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Faith leaders condemn Indiana bills they say are hateful to trans youth

The letter accuses some lawmakers this session of promoting what these faith leaders are calling a "slate of hate."

INDIANAPOLIS — Close to 100 faith leaders from across Indiana have signed a letter sent to the General Assembly Thursday.

The letter accuses some lawmakers this session of promoting what these faith leaders are calling a "slate of hate."

"I hate that I had to sign that letter," said Bishop Jennifer Baskerville-Burrows, with the Episcopal Diocese of Indianapolis.

She did though, asking the General Assembly not to support bills this session she believes unfairly target the LGBTQ community in Indiana, in particular transgender youth.

"Why would we be attempting to legislate hate for the youngest and most vulnerable people in our state?" Baskerville-Burrows asked.

That's how she and other faith leaders, who signed the same letter, see close to 20 bills authored this session that address issues involving gender identity, sexual orientation, and gender therapy for transgender people. Some of the bills deal specifically with children.

House Bill 1608, set to be heard in the Education Committee Monday, would prohibit schools from talking to kids in grades kindergarten through third grade about sexual orientation, gender identity and "certain other concepts," according to the bill.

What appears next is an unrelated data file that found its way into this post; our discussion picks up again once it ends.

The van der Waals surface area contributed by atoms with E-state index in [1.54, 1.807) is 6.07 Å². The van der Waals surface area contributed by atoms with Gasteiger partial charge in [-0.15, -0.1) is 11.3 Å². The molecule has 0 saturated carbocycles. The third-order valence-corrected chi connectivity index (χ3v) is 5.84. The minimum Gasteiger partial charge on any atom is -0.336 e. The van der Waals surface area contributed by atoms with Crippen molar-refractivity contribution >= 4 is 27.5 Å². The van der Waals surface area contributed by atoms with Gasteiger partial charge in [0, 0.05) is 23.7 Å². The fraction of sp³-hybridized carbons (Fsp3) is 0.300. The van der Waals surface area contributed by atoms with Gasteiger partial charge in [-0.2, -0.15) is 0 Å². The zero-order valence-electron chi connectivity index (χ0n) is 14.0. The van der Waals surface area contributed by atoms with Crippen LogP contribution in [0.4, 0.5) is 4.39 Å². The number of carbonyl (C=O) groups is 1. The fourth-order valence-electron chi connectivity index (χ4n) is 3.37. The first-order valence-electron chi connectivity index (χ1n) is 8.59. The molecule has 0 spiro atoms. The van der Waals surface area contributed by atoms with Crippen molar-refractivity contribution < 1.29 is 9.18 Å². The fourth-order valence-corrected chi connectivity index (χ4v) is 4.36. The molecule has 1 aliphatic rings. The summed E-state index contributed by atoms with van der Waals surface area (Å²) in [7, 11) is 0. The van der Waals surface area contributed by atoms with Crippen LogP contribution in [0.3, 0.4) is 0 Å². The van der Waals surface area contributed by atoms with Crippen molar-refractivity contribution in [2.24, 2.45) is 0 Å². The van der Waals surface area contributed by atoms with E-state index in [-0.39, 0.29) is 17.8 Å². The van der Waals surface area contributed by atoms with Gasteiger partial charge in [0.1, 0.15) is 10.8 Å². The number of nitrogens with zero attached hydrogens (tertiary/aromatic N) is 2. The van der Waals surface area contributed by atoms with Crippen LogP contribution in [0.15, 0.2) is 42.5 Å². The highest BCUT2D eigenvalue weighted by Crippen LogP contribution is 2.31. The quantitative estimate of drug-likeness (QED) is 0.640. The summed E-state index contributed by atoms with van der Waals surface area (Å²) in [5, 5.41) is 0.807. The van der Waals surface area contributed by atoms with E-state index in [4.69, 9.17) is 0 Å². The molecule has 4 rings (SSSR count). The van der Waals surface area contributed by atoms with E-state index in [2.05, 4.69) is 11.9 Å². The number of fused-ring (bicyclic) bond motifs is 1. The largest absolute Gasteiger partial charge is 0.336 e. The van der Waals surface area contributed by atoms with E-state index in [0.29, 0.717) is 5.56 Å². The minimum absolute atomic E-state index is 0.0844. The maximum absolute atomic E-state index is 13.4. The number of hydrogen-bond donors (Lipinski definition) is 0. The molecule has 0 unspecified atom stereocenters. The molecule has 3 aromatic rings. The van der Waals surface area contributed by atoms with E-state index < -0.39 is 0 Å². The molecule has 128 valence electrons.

Credit: WTHR

Another bill, HB 1407, is headed to a final vote in the House.

HB 1407 would make it illegal for the Department of Child Services to step in and take a child away if a parent disagrees with a child over gender and chooses to continue raising the child as the sex they were assigned at birth or if the parent refuses to take measures to help the child alter their assigned gender.

The letter from faith leaders calls bills like 1407 and 1608, "a disgraceful attempt by a handful of politicians to score political points by harming the children, teachers and families they claim to represent."

"I don't think it's hate. I think it's a difference of opinion," said Republican House Speaker Todd Huston of the various bills.

"There are some policies that folks feel like may be the best for the state of Indiana, there's no hate for people in that community, in any way shape or form," said Senate President Pro Tempore Roderic Bray, R-District 37.

Faith leaders who signed the letter disagree and say proposed legislation shows otherwise.

"The world is hard enough, and our faith compels us, wherever we see hate rising up, to counter it," Baskerville-Burrows said.

Part of the counter to some of the bills will come Monday morning with a rally at the Statehouse in support of LGBTQ Hoosiers that will happen right before the House Education Committee hears House Bill 1608.

The bill's author, Rep. Michelle Davis, R-District 58, offered this statement about bill 1608:

"The goal of this bill is to empower Hoosier parents by reinforcing that they're in the driver's seat when it comes to introducing sensitive topics to their children. The bill would simply prohibit classroom instruction on sexual orientation or gender identity in kindergarten through third  grade. This is commonsense legislation to support parents' fundamental rights, which shouldn't get dropped at the classroom door," Davis said.

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